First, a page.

BEIJING -- China's auto sales rose 27% in the first half of 2021 from a year earlier but still were below pre-pandemic levels, and production and sales fell in June because of global shortages of processor chips, an industry group reported Friday.
Sales of SUVs, sedans and minivans from January to June in the global industry's biggest market rose to 10 million, the China Association of Automobile Manufacturers said. Total vehicle sales, including trucks and buses, rose 25.6% from a year earlier to 12.9 million.
Compared with pre-pandemic levels in 2019, passenger vehicle sales were off 1.4% in the first half, according to the association. Total vehicle sales were down 4.4%.
Passenger vehicle production fell 13.7% in June from a year earlier while sales were down 11.1% at 1.6 million.
Sales showed an "obvious decline after May," the manufacturers group said in a statement. "Passenger vehicles were mostly affected by an insufficient supply of chips."
China's auto demand already was weakening because of consumer unease about slowing economic growth and a trade war with Washington before dealerships were shut last year to fight the virus outbreak.
China's economy reopened relatively early after the ruling Communist Party declared victory over the virus in March. But passenger vehicle sales fell 22.4% in the first half of 2020, setting a low base for comparison this year. Annual sales in 2020 fell for a third year.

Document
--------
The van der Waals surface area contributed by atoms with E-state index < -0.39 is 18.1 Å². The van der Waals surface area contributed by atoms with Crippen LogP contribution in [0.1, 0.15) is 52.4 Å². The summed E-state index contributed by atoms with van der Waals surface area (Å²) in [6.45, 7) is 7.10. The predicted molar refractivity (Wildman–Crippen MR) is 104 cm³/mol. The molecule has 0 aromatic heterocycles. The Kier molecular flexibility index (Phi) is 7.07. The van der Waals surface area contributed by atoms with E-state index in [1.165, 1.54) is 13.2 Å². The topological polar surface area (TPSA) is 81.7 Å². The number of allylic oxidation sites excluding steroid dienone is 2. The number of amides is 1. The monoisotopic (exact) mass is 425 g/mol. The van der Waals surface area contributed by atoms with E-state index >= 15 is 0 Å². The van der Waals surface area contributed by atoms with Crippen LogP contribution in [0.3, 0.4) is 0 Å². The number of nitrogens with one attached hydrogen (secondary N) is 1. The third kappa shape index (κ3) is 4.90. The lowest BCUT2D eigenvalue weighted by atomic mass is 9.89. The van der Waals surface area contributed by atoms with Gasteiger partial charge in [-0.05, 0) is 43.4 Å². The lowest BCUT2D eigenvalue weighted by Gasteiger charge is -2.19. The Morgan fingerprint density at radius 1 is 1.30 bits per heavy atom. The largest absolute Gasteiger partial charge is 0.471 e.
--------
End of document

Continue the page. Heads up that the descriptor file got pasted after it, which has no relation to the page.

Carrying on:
That is squeezing cash flow for global and Chinese automakers that are spending billions of dollars on electric vehicle development to meet government sales quotas.
This year's demand was propped up by sales of electric and gasoline-electric hybrid vehicles, though they still are a fraction of the total.
Electric-vehicle sales in the first half of 2020 rose 200% to 1.2 million, but demand for them also is cooling, according to the association. Sales growth in June decelerated to 140% over a year earlier, hitting 256,000 vehicles.
Passenger car sales by Chinese brands in the first half of 2020 rose 46.8% from a year earlier to 4.2 million. Their market share rose 5.7 percentage points to 42%.
The global shortage of computer chips has also forced U.S. automakers to cut production this spring. The result has been far fewer vehicles on dealer lots, just as the waning pandemic has fueled a pent-up consumer demand for cars, trucks and SUVs.
At the same time, used-car prices have soared on the demand created by the slowdown in new car production. The supply of used cars has been crimped because auto rental companies have had to buy up used vehicles to rebuild their fleets, much of which were sold off in the pandemic.
Information for this article was contributed by Tom Krisher and Christopher Rugaber of The Associated Press.